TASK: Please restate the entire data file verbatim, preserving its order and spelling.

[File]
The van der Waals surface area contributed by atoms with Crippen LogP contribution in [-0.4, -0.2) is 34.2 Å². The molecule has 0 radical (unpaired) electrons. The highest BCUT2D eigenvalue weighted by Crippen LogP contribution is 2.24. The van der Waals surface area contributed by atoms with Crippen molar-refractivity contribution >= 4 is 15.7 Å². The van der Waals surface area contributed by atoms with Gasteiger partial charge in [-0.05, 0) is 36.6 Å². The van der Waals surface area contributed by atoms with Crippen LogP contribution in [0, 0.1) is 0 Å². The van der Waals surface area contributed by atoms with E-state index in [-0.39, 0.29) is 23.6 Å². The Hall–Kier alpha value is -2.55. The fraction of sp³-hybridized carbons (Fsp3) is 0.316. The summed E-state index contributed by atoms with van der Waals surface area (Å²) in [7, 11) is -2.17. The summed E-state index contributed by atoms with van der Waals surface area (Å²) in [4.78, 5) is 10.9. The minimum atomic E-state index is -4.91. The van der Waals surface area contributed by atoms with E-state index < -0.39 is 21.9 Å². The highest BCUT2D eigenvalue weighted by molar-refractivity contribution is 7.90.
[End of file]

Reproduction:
The van der Waals surface area contributed by atoms with Crippen LogP contribution in [-0.4, -0.2) is 34.2 Å². The molecule has 0 radical (unpaired) electrons. The highest BCUT2D eigenvalue weighted by Crippen LogP contribution is 2.24. The van der Waals surface area contributed by atoms with Crippen molar-refractivity contribution >= 4 is 15.7 Å². The van der Waals surface area contributed by atoms with Gasteiger partial charge in [-0.05, 0) is 36.6 Å². The van der Waals surface area contributed by atoms with Crippen LogP contribution in [0, 0.1) is 0 Å². The van der Waals surface area contributed by atoms with E-state index in [-0.39, 0.29) is 23.6 Å². The Hall–Kier alpha value is -2.55. The fraction of sp³-hybridized carbons (Fsp3) is 0.316. The summed E-state index contributed by atoms with van der Waals surface area (Å²) in [7, 11) is -2.17. The summed E-state index contributed by atoms with van der Waals surface area (Å²) in [4.78, 5) is 10.9. The minimum atomic E-state index is -4.91. The van der Waals surface area contributed by atoms with E-state index < -0.39 is 21.9 Å². The highest BCUT2D eigenvalue weighted by molar-refractivity contribution is 7.90.